Harwood Community Conversations


Neighbourhood Centres have been working hard this past couple of years to build an understanding of community aspirations, priorities and needs. This public knowledge informs all of our work and has inspired some fabulous projects and actions. This Public Knowledge  is also shared with other community organizations, groups and leaders who may be able to bring about change and extend the potential for positive community outcomes.  As we explored the responses from across the Blue Mountains we identified two overarching themes. These were communication and safety. Blue Mountains Neighbourhood Centres in Partnership with Blue Mountains City Council have made a commitment to explore safety further in an endeavor to understand what it means to our community and where meaningful work can be done to bring about change.

The Stronger Family Alliance have made a commitment to strengthen this process and are particularly interested in the perspective of young people and children in our community.  2018 has seen the creation of a working group to explore how we can contribute to the Blue Mountains being recognised as a child and youth friendly city.

Community Development workers will be running community “ASK” exercises and “Community Conversations” in local spaces and schools across the Blue Mountains.If you are part of a group who would like to have  a community consultation team come to you to hear your perspectives please email: danielle@mmnc.org.au

Click Here To Respond To Our Safety Ask 2018 Survey




2014-2017 Blue Mountains Lithgow Integrated Neighbourhood Network’s (BLINN)

Harwood Community Consultation

In 2014 three BLINN (Blue Mountains Lithgow Integrated Neighbourhood Network) managers attended Harwood Institute Public Innovators training. Having been inspired by the Harwood method of community consultation it was decided the model would be implemented across the Blue Mountains. In February of 2015 the BLINN partners embarked on a journey with the Harwood Institute. Managers trained Community Development Workers and together they linked in to the Harwood Institute training webinars and coaching calls. Over the next six months we would come together as a team and embark on our journey to turn outwards and listen to our community to better inform our work.

About The Harwood Institute

The Harwood Institute for Public Innovation is a non-profit that teaches and coaches people and organizations to address pressing problems and to change how their communities work together. Based on more than 25 years of innovating with communities, The Harwood Institute has developed a proven practice used in thousands of communities nationally and worldwide.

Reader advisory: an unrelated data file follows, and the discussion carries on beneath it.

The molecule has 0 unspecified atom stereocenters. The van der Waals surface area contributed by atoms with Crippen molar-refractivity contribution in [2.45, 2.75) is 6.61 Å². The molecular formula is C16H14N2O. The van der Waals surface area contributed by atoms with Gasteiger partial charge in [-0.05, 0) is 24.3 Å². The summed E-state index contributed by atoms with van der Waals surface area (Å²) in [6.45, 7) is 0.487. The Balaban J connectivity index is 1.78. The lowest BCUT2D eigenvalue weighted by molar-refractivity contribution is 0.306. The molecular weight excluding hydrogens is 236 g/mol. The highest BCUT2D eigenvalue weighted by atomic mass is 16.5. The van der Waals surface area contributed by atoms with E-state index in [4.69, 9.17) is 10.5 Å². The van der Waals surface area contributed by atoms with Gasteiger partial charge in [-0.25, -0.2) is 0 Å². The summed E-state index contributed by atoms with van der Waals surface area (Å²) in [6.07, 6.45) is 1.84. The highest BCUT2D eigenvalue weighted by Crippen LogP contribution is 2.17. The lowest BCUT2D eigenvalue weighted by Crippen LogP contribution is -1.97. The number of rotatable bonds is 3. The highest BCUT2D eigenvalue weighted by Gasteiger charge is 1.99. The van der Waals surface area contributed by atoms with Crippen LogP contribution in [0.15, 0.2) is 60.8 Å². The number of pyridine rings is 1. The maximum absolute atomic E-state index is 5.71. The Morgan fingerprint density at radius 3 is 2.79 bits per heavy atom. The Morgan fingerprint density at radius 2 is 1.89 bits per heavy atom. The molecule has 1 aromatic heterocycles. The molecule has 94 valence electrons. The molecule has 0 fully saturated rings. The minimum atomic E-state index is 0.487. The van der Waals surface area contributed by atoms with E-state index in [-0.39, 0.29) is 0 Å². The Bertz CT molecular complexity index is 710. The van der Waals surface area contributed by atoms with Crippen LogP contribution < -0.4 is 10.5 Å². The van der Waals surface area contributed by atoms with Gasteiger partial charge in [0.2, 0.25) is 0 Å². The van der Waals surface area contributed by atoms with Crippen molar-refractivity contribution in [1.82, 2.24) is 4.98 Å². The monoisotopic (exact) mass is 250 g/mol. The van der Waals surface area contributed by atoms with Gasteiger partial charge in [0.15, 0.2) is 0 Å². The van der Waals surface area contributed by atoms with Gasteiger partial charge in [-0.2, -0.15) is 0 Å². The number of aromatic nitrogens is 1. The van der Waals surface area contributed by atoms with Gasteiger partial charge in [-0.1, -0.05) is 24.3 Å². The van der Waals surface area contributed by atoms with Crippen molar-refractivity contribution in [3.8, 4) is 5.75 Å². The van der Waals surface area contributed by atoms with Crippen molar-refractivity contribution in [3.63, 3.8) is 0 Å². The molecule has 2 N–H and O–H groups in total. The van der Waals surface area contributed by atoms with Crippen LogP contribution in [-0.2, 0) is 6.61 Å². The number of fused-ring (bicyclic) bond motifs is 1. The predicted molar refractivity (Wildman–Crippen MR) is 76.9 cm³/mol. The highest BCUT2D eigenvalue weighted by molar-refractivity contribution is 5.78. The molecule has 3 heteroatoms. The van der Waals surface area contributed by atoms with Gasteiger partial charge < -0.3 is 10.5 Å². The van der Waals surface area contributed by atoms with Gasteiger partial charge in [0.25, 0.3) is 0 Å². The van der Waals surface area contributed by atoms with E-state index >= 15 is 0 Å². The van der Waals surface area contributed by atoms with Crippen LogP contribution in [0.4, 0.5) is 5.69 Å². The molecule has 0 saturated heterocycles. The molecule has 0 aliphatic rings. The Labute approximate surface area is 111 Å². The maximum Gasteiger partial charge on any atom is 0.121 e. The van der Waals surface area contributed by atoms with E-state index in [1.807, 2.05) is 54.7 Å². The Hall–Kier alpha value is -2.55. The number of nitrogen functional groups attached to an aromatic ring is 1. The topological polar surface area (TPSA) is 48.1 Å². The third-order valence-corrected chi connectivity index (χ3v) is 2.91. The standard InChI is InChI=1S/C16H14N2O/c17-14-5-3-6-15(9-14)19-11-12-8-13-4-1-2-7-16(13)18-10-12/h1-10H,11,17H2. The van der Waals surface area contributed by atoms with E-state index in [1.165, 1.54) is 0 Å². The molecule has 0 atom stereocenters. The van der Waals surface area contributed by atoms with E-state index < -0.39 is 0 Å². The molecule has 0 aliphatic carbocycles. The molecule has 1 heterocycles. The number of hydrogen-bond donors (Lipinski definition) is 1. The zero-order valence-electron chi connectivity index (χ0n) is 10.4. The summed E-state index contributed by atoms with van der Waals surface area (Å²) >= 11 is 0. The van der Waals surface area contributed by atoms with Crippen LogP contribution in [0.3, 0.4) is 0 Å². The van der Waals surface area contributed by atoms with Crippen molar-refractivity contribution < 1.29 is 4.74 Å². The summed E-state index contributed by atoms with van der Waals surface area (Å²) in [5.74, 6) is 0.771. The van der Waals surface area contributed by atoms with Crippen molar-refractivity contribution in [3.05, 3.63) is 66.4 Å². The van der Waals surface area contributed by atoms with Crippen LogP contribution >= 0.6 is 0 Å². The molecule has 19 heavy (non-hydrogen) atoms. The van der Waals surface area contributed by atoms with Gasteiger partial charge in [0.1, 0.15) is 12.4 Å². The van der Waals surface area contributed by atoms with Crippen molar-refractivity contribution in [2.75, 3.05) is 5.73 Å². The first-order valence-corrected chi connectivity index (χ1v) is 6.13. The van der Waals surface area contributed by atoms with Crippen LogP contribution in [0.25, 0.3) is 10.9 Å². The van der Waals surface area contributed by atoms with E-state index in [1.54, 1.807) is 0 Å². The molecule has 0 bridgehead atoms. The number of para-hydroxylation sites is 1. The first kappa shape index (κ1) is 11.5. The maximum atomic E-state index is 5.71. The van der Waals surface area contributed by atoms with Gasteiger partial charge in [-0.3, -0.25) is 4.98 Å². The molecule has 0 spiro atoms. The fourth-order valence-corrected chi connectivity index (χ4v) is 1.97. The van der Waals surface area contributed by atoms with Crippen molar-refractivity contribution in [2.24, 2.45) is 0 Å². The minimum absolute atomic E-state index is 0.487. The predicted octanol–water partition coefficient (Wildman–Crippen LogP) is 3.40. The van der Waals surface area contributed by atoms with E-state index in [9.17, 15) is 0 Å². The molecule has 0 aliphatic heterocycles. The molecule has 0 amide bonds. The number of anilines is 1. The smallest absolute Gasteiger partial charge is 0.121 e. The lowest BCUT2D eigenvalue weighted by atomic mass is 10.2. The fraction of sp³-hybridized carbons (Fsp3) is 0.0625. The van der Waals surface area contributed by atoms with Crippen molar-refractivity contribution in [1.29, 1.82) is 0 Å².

By using Harwood Community Conversations and the Harwood ASK exercise MMNC  build its understanding of Public Knowledge.

Why is Public Knowledge Important?

Public Knowledge is important because it:

  • Roots our work and decisions in what matters to people.
  • Identifies key issues and their connections in language that people use.
  • Reveals common themes.
  • Enables us to set realistic goals.
    • Public knowledge informs our choices which increases positive outcomes.
  • Too often we substitute expert knowledge for Public Knowledge.

Why is it Important to Engage the Community?

We engage the community to build an understanding of:

  • People’s aspirations for their community;
  • People’s concerns;
  • How people think and talk about a given issue in relation to the community;
  • The changes needed to reach our aspirations for the community; and
  • What people believe we can do, and who they’d trust to take action?


Community Consultation with Young People -The strength of partnerships

The Stronger Family Alliance was also undertaking their own Harwood journey and training up partners in the same “Community Conversation” and “ASK” tools. By the end of 2015 this afforded BLINN and SFA a fabulous opportunity to partner and talk with children and young people. Neighbourhood Centres as generalist services were able to reach out to their established networks. To start the ball rolling Mid Mountains Public Schools welcomed in their local Community Development Worker to consult year five and six students.